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This is a sad story with a happy ending. I have therapy to thank for helping me heal from this traumatic experience. Let me tell you what happened:
I had just joined the basketball team in high school. I was excited to attend my first training. Since the training was after school, the late bus would drop us home. (I was in a day school.) So when we were done with training, all the children who had stayed behind for after-school activities boarded the bus, and we were off.
I sat at the front of the bus with the driver. I wanted to sit alone so that I could study. I still had homework to do, despite being on the team, and it was due the next morning! I was not really paying attention to the road, but I had a rough idea of where we were. We were in a really crowded place with small houses lining the sides of the roads. It looked like a slum. The driver slowed down because of how crowded the sides of the roads were: Vendors were selling their wares, people walking home and there were children playing as well.
Suddenly, a child ran across the road! The driver stepped on the brakes and hooted at the careless child! I was slightly startled. Then what happened next will forever stay with me. Another child, a much smaller one, ran across the road. However, he wasn’t fast enough to run past the bus. I just heard a crunch sound and looked immediately at the driver.
He threw his hands up and crouched over the steering wheel. The bus came to a stand-still and was immediately surrounded by angry men and women. They opened the door of the bus and pulled the driver out. Immediately, I sprung out of my chair and took charge. I did not have time to process what had just happened. I realised everyone on the bus was in danger, and I needed to tell the other children what to do. I asked them to shut their windows, put their bags under the seats and to stop looking outside of the window (Some of them were staring at the little child’s body through the back windshield). We were all in shock. We were all stunned. Nobody really knew what to do.
Once we had shut all the windows and sat down, I asked them if we could pray and ask God for protection. I was afraid. We were all afraid. But somebody had to think clearly. We started calling our parents to inform them about what had happened. The bus conductor had run after the driver and also contacted the school. But for a good half hour, we were alone on the bus, calling our parents. I managed to calm everyone down.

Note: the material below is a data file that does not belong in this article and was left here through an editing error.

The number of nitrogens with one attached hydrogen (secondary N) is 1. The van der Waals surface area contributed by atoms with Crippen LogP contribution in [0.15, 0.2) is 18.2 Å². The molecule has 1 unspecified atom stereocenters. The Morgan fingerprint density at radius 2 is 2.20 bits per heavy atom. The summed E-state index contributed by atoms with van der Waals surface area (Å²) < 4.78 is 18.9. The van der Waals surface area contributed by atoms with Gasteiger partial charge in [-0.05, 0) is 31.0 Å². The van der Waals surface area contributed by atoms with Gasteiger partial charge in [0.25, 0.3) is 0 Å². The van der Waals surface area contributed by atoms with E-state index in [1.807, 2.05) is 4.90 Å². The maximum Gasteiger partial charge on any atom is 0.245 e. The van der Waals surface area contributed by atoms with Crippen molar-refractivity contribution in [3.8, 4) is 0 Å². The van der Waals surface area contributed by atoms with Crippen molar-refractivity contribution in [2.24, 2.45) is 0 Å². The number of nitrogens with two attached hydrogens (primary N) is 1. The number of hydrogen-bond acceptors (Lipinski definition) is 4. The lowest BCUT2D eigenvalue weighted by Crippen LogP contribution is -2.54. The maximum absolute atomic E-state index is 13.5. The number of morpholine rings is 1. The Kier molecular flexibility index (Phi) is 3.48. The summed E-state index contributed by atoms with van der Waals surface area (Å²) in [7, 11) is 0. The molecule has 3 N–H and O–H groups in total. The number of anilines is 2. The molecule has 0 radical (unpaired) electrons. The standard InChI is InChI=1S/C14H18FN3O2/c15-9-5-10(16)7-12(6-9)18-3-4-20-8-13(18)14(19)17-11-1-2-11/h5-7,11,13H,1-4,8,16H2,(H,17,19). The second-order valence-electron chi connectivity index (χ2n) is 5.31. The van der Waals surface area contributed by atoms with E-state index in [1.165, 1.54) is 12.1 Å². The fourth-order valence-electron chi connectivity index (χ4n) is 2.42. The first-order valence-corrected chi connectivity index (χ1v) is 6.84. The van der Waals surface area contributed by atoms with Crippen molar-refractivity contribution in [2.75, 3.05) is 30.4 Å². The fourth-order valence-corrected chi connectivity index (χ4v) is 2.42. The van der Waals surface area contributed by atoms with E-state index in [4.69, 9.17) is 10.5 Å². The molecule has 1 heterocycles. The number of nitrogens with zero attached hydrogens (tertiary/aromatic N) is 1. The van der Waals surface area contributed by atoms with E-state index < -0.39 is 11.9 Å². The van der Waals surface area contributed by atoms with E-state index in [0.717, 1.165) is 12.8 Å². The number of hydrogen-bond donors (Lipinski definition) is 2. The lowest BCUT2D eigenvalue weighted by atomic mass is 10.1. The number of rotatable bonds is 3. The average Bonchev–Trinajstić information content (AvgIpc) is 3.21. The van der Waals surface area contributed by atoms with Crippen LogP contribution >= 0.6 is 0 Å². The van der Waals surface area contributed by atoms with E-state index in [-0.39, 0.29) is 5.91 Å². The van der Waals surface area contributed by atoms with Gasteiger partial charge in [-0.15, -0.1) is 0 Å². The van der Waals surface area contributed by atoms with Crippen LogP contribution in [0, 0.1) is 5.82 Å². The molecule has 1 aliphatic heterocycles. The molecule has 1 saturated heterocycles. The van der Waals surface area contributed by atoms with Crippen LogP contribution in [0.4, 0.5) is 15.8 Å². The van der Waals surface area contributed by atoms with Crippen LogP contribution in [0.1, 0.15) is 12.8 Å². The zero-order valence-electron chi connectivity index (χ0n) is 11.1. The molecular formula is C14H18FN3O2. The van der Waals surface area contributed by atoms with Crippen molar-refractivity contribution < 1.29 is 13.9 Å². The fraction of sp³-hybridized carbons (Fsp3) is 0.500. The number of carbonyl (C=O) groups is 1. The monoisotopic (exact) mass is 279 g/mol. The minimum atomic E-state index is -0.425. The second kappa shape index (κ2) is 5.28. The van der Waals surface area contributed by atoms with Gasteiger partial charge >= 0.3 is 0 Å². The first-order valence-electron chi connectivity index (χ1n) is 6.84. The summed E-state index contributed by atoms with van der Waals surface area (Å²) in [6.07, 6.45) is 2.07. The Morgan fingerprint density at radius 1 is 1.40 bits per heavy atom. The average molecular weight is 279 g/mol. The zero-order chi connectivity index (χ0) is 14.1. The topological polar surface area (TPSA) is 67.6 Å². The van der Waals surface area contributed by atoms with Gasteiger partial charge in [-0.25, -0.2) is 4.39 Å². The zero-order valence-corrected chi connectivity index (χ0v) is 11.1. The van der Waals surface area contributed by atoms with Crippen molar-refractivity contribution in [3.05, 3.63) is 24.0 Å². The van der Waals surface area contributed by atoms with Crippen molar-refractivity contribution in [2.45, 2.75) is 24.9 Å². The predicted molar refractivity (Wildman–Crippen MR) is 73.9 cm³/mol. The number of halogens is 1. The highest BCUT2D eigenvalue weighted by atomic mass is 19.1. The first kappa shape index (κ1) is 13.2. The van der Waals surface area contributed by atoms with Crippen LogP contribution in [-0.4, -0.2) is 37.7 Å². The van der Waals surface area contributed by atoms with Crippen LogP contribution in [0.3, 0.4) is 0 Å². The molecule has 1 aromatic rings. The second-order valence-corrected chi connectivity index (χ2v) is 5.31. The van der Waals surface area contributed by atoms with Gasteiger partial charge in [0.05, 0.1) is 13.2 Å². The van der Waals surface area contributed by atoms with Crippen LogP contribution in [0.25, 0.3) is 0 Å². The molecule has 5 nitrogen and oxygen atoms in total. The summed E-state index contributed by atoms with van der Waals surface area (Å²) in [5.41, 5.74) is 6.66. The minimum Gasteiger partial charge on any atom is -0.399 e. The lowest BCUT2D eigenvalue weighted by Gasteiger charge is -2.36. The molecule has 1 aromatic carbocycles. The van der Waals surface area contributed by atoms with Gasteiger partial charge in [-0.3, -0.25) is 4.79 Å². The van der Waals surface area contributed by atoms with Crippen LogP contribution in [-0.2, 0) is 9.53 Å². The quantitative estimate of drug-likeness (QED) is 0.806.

I got home safely, everyone did. And I went to sleep. I slept well. The next morning, it hit me what had happened!!! I couldn’t stop hearing the crunching sound and seeing in my mind the lifeless body of the child behind the bus. I was completely undone. I felt extremely guilty for taking the life of an innocent child. I was inconsolable.
My mother took me to emergency therapy. I was so shaken and afraid. I could not stop crying. The therapist was very helpful. He helped me realise that I was not responsible for what had happened. It was not my fault. Neither was it the driver’s fault. I came to believe that accidents happen and I did the best I could in the situation. The emergency session also helped me understand that I have a very big fear of losing my father. I did not know that. This incident brought to the surface my fear. The therapist reassured me about my fear. After that session, since I had cried so much, I was very exhausted. I went home and slept for many hours.
Thankfully, therapy helped me extract the traumatic experience from my mind. It also showed me that some of the things I believed about the accident were false. Those beliefs were adding to the trauma and making it impossible for me to heal from the accident. Thankfully, I was not hurt physically and I did not develop any phobias from this traumatic experience. I also learnt that therapy works! There are therapists who know what they are doing and in this instance, therapy helped me get back to functioning properly.
The views expressed in this post are solely those of the anonymous author and do not represent those of Insight.
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